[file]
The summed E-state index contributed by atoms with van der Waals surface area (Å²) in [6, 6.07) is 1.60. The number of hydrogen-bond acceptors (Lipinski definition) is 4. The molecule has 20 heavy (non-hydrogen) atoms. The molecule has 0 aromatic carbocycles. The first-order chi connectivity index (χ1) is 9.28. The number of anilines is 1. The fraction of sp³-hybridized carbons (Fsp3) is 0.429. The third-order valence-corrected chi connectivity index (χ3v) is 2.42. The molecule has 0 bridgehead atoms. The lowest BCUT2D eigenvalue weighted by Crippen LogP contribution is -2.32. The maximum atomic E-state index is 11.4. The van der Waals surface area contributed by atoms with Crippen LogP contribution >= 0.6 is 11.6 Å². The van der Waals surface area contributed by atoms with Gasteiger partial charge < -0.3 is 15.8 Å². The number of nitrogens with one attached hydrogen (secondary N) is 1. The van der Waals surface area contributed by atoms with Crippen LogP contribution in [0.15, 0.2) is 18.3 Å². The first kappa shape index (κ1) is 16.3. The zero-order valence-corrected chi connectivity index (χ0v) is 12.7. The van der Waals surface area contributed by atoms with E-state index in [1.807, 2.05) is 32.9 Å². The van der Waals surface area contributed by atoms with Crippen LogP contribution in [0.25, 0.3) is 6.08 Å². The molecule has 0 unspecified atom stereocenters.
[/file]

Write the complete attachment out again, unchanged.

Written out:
The summed E-state index contributed by atoms with van der Waals surface area (Å²) in [6, 6.07) is 1.60. The number of hydrogen-bond acceptors (Lipinski definition) is 4. The molecule has 20 heavy (non-hydrogen) atoms. The molecule has 0 aromatic carbocycles. The first-order chi connectivity index (χ1) is 9.28. The number of anilines is 1. The fraction of sp³-hybridized carbons (Fsp3) is 0.429. The third-order valence-corrected chi connectivity index (χ3v) is 2.42. The molecule has 0 bridgehead atoms. The lowest BCUT2D eigenvalue weighted by Crippen LogP contribution is -2.32. The maximum atomic E-state index is 11.4. The van der Waals surface area contributed by atoms with Crippen LogP contribution >= 0.6 is 11.6 Å². The van der Waals surface area contributed by atoms with Gasteiger partial charge < -0.3 is 15.8 Å². The number of nitrogens with one attached hydrogen (secondary N) is 1. The van der Waals surface area contributed by atoms with Crippen LogP contribution in [0.15, 0.2) is 18.3 Å². The first kappa shape index (κ1) is 16.3. The zero-order valence-corrected chi connectivity index (χ0v) is 12.7. The van der Waals surface area contributed by atoms with E-state index in [1.807, 2.05) is 32.9 Å². The van der Waals surface area contributed by atoms with Crippen LogP contribution in [0.25, 0.3) is 6.08 Å². The molecule has 0 unspecified atom stereocenters.